I know I do.
Some periods of the film seem drawn out and a little overlong, but when it works, Richet hits the right notes. Escape sequences being the strong point, slick scenes with Mesrine and his lover Sylvie, the tension and impending doom during the encounter with that ill-fated journalist, and above all the attention to detail as we reach the final minutes of Jacques Mesrine’s life.
I felt that L’ennemi Public No1 was almost like a reversal of L’instinct Du Mort for me. In the first part, I liked Mesrine, but was brought back to reality by witnessing cold-blooded murder in the woods.
Part two is a different ride for me altogether. Opposite way round.
Jacques Mesrine is far less likeable in this outing, in fact he comes across as a bit of prick at times. Too concerned with his own mythology, ignoring the truths dished out by others, particularly partner in crime Besse, played as jumpy and suspicious by Mathieu Amalric – perfect foil to the over confident “big man.” The incident with the journalist who called Jacques a ‘dishonourable crook’ doesn’t help his case. Mesrine takes the poor bastard to a cave in the countryside, terrorizing and torturing him as revenge. Left for dead, but not before Jacques has taken photos to send to the papers. Nice.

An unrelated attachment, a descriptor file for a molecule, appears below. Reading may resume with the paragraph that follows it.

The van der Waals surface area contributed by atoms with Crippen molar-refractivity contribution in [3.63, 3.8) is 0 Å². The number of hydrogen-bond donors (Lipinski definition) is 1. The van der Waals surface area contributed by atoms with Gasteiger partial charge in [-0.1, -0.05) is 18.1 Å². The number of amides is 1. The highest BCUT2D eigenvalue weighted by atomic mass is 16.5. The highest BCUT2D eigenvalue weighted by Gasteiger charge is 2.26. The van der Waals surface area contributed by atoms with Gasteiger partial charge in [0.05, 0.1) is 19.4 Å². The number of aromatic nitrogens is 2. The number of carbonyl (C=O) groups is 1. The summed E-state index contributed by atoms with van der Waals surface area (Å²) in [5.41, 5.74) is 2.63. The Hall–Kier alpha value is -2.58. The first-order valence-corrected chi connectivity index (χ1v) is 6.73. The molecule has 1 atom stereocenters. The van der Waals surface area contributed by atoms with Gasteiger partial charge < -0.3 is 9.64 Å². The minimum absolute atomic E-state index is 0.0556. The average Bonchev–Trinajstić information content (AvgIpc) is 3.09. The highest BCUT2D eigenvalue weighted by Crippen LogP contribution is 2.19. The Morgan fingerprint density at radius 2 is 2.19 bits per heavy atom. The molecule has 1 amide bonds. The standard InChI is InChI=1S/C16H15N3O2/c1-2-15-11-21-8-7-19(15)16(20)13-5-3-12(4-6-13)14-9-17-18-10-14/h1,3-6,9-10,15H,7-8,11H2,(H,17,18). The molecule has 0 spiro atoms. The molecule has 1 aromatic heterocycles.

So nearing the end of part two, I don’t particularly like Jacques Mesrine as much as I did in the first outing, but the turning point for me is his execution in broad daylight. No warning, no arrest. It’s pretty much mobile firing squad. I don’t know much about the politics of France in the seventies, but the death of Mesrine caused public outcry over the police’s handling of the situation. Mesrine had gone outwith their control, so rather than attempt to bring him in once more, his shooting was ordered. Investigations have brought no explanation as to why, and it all seems a little suspect.
Perhaps this is one of the reasons I’d like to have seen more of Broussard, or ’chin-beard’ as Mesrine calls him. He appears to respect Mesrine early in the film, but later shows no emotion on being part of his slaughter. There’s a nice touch in Broussard covering Mesrine’s face from the photographers, but no clue as to who gave his orders. But then this all adds to the sense of conspiracy surrounding his end.
Over both parts, Jean-François Richet doesn’t go into the rhyme and reason of why Mesrine does what he does, nor does he go into why the police and the authorities do what they do. He presents the events as told by others and held in the public record. Again, it’s a case of making your own decision.
So maybe Jacques Mesrine did do some pretty shitty things, but no one deserves a death like that. As an ending in real life, it’s fucked up and inhuman, and I say the same for the fictional portrayal.
He’s played a blinder, that Richet. Stylish to the last, and I look forward to seeing more of his stuff in the future.
Killer, Robber, Master of Disguise: Article from The Observer detailing a brief outline of the shady dealings surrounding Mesrine’s demise.